Hi nikkkom:

Thanks again for your prompt post.

I think we have different interpretations of what a "hair" is.

I believe that you are thinking that a "hair" consists of a specific collection of DM stuff in the shape described in the article as a "hair". I agree that this interpretation of "hair" is impossible.

I am thinking of a "hair" as an oddly hairlike shaped region of space (which may slowly move over time in the general region of the gravitating body), and that there is a continuous flow of DM through (in and then out of) this shape. What makes the shape distinctive is that the density of DM inside this shape is very much larger than the density of the incoming stream of DM.

Regards,
Buzz
 
  • #55
I am thinking of a "hair" as an oddly hairlike shaped region of space (which may slowly move over time in the general region of the gravitating body), and that there is a continuous flow of DM through (in and then out of) this shape.
Yes. And I'm saying that's not going to happen. No "hair", no "tube" and no "cylinder".
 
  • #56
DM particles would have approximately these trajectories:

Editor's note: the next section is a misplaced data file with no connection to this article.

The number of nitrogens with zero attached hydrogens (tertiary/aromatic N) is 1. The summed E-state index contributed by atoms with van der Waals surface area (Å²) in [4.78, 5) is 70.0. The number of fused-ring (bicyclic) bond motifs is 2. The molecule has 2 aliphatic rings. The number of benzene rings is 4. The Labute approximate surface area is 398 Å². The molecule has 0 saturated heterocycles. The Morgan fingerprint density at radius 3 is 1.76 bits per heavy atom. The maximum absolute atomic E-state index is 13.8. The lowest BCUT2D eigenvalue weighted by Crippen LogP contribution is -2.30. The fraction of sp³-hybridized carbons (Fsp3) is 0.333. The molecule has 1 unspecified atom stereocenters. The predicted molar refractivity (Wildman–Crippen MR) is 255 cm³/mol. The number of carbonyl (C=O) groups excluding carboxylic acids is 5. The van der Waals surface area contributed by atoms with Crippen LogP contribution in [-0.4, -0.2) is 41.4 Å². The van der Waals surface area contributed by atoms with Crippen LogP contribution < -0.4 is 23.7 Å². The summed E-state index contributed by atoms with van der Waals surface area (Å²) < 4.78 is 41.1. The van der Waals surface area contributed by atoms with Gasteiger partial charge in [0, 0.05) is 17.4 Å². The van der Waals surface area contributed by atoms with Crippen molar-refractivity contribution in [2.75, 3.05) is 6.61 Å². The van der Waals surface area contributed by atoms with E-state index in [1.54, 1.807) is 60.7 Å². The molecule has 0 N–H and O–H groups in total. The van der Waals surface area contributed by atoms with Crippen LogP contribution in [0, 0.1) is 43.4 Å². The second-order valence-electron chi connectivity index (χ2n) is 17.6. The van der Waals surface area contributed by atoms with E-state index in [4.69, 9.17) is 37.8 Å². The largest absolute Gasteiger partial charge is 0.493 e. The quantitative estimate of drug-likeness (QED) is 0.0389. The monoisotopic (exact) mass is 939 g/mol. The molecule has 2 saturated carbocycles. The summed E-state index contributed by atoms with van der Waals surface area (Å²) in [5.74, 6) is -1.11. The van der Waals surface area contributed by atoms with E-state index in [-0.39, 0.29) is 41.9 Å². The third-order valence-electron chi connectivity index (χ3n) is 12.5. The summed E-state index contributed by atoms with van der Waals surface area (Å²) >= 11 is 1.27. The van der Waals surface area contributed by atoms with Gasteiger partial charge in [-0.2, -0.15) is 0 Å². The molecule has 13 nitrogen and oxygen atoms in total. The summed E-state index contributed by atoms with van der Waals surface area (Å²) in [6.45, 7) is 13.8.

Spherical_aberration_(PSF).png
 
  • #57
Buzz Bloom
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DM particles would have approximately these trajectories:
Hi nikkkom:

The following is Figure 1 from the article.
DM Hair Lensing.png

Why do you think the DM paths produced by the gravitational lensing from the article's simulations are impossible?

Regards,
Buzz
 
  • #58
Why do you think the DM paths produced by the gravitational lensing from the article's simulations are impossible?
Gosh.

Because in the picture you posted, something inexplicable bends DM particles' path (where the small box is) and they somehow stop moving sideways. This should not be possible, as DM particles do not interact with themselves.
 
  • #59
Buzz Bloom
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Because in the picture you posted, something inexplicable bends DM particles' path and they somehow stop moving sideways.
Hi nikkkom:

As I discussed previously, the DM is not assumed to stop moving.
I am thinking of a "hair" as an oddly hairlike shaped region of space (which may slowly move over time in the general region of the gravitating body), and that there is a continuous flow of DM through (in and then out of) this shape. What makes the shape distinctive is that the density of DM inside this shape is very much larger than the density of the incoming stream of DM.
The focusing just continuously moves a stream of DM through a smaller region of space, so that the density of DM in that smaller region is much increased compared with the input stream. The figure does not show the stream exiting the hair, just entering it, but the interpretation I am describing includes exiting as well, and I think this interpretation is what the article intended.

I apologize that I don't seem to be able to describe this interpretation in a way that communicates clearly.